Doug Cameron, the senator with the trademark Scottish accent, has sent a blunt message to Julia Gillard. He told her to stop listening to her communications adviser, John McTernan, whose brogue is just a little less broad than Cameron’s.
Cameron didn’t put it quite so explicitly. Condemning “these spin merchants that keep telling her what she should do”, he said: “She should do what I do – don’t read the nonsense every morning to tell you what your spin line is”.
While not mentioning McTernan by name, it’s well known that the two Scots aren’t soul mates.
Ever since he arrived in Gillard’s office, McTernan has been a controversial figure in Labor circles. Critics claim he doesn’t understand that Aussie politics isn’t like the British scene, where he worked in the Blair office.
On the other hand, McTernan might have become the lightning rod - the PM’s problems are much deeper than the advice from any individual.
(For those interested, McTernan bears a strong resemblance to Malcolm Tucker, played by Scottish actor Peter Capaldi, in the British political satire The Thick of It, though McTernan’s language is not usually so colourful and the loose model for Tucker was another Blair man, Alastair Campbell).
There is advice a-plenty for the embattled Gillard. Whatever McTernan might be telling her, Cameron said she should “be herself”, while one of her strong supportersm, Laurie Ferguson, spent Tuesday urging her to get on the front foot in the asylum seeker debate.
All sound enough - but not so easy to do.
Being “herself” brings back those memories of her flick to the “real Julia” in the election campaign. Who the “real Julia” was became an issue in itself.
Also, the tougher things get, the more difficult it is for a leader to be themselves. In her salad days, when she was deputy PM, Gillard was a very effective politician, a strong parliamentary performer and a sound minister (despite some problems with the massive education stimulus spending). People warmed to her.
But the top job has dragged her down - or she hasn’t been up to it - and no amount of effort can restore that earlier political sparkle.
As for selling the asylum seeker policy better: there are two problems. Firstly, it is very hard for Gillard to get voters to listen, especially on this issue.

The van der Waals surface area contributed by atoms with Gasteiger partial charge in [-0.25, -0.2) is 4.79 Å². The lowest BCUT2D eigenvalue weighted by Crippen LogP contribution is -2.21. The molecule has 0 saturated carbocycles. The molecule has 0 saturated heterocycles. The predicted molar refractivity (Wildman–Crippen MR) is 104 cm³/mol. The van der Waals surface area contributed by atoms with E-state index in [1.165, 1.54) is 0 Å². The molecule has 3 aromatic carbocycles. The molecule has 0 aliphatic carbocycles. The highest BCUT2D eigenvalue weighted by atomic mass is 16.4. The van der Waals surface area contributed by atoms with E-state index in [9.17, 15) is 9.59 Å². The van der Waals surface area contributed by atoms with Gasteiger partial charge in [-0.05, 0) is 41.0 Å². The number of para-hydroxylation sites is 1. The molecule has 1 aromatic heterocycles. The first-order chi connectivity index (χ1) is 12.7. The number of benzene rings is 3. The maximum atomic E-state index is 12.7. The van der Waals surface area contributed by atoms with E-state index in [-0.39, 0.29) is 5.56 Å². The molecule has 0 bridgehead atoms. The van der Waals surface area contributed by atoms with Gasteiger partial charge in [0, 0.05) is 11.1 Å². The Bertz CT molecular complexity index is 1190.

They have decided the government has failed – more than 11,000 people have arrived on boats so far this year.
It is true that Tony Abbott’s policy of turning boats back is problematic. It is opposed by Indonesia, with confusion added this week by foreign affairs spokeswoman Julie Bishop’s comments to Guardian Australia about that country’s attitudes. The opposition itself is realising the difficulties it would have in power and is dampening expectations of how quickly it could get the situation under control.
But if people aren’t willing to open their ears, Gillard can’t easily discredit Abbott’s policy. Especially given that the government hasn’t any answers itself.
The government dwells on the opposition’s continued refusal to accept some of the Houston report, specifically the revival of the Malaysia people swap.
But while that’s fair criticism, even if the swap – which was to involve only 800 asylum seekers going to Malaysia – now occurred, it would be unlikely to stop the flow.
Labor has adopted offshore processing, but it has not been a deterrent. Indeed, the government has been forced to put increasing numbers of asylum seekers into the community, as the system groans under big numbers and slow processing.
Gillard does indeed need better talking points on asylum policy. But they can’t be delivered to her by the spin merchants. She requires a policy prescription guaranteed to bring success, and these days - the Houston panel and the opposition’s claims notwithstanding - nobody can be sure what that would be.
Indeed, instead of moving onto the front foot in the boats debate after Ferguson’s exhortation, Gillard finds herself herself pushed further onto the back foot, trying to fend off the opposition’s allegations of a breach of national security.
This relates to an Egyptian jihadist, a member of a terrorist organisation convicted in that country of pre-meditated murder and terrorist-related offences, who was put in a low security detention facility in the Adelaide Hills mid last year. He stayed there until April, despite the authorities knowing of his background months before - ASIO told the Immigration department on August 30.
Immigration Minister Brendan O'Connor, who was not briefed on the matter until April, had said his predecessor Chris Bowen was also not briefed. Now he has had to admit the department sent material about the man to Bowen’s office in late September. Bowen has told people he did not see the brief.
Gillard accused the opposition of trying to whip up fear, pointing out that the man has always been in detention. Attempting to deal with this bushfire, however, she announced the Inspector-General of Intelligence and Security would examine agencies’ management of “persons seeking asylum who present complex security issues”, and particularly this case. The government said later the inquiry could look at the Immigration department’s performance.
Amid these developments, another wild political day saw Wayne Swan and Kevin Rudd, who despise each other, share a common “talking point”. Rudd declared it was time Labor MPs “just pulled their heads in”. Swan said it was about time a few people “put a sock in it”.
Over in Britain Malcolm Tucker has done his dash. Capaldi is due next year to play French cleric Cardinal Richelieu in The Three Musketeers. McTernan’s 2014 plans are not known.